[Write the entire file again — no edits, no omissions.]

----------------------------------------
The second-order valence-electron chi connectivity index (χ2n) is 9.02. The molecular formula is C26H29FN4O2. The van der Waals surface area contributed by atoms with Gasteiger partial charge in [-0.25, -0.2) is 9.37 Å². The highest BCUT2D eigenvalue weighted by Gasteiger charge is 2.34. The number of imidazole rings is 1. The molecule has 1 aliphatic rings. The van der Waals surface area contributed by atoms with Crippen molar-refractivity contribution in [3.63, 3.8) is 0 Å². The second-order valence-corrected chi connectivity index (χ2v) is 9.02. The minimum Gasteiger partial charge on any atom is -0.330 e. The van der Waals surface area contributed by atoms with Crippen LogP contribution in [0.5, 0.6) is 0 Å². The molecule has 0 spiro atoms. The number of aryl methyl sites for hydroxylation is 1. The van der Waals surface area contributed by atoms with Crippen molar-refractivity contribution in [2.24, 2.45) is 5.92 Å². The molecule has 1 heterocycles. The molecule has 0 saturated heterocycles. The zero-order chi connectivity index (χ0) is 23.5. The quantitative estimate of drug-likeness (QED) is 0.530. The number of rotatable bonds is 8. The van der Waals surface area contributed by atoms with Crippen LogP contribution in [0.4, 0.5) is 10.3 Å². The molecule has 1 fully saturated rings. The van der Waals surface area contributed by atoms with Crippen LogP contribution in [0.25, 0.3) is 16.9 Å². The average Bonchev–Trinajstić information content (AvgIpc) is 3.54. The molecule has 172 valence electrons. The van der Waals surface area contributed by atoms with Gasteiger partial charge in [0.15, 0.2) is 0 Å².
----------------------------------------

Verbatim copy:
The second-order valence-electron chi connectivity index (χ2n) is 9.02. The molecular formula is C26H29FN4O2. The van der Waals surface area contributed by atoms with Gasteiger partial charge in [-0.25, -0.2) is 9.37 Å². The highest BCUT2D eigenvalue weighted by Gasteiger charge is 2.34. The number of imidazole rings is 1. The molecule has 1 aliphatic rings. The van der Waals surface area contributed by atoms with Crippen molar-refractivity contribution in [3.63, 3.8) is 0 Å². The second-order valence-corrected chi connectivity index (χ2v) is 9.02. The minimum Gasteiger partial charge on any atom is -0.330 e. The van der Waals surface area contributed by atoms with Crippen LogP contribution in [0.5, 0.6) is 0 Å². The molecule has 0 spiro atoms. The number of aryl methyl sites for hydroxylation is 1. The van der Waals surface area contributed by atoms with Crippen molar-refractivity contribution in [2.24, 2.45) is 5.92 Å². The molecule has 1 heterocycles. The molecule has 0 saturated heterocycles. The zero-order chi connectivity index (χ0) is 23.5. The quantitative estimate of drug-likeness (QED) is 0.530. The number of rotatable bonds is 8. The van der Waals surface area contributed by atoms with Crippen LogP contribution in [0.4, 0.5) is 10.3 Å². The molecule has 1 fully saturated rings. The van der Waals surface area contributed by atoms with Crippen LogP contribution in [0.25, 0.3) is 16.9 Å². The average Bonchev–Trinajstić information content (AvgIpc) is 3.54. The molecule has 172 valence electrons. The van der Waals surface area contributed by atoms with Gasteiger partial charge in [0.15, 0.2) is 0 Å².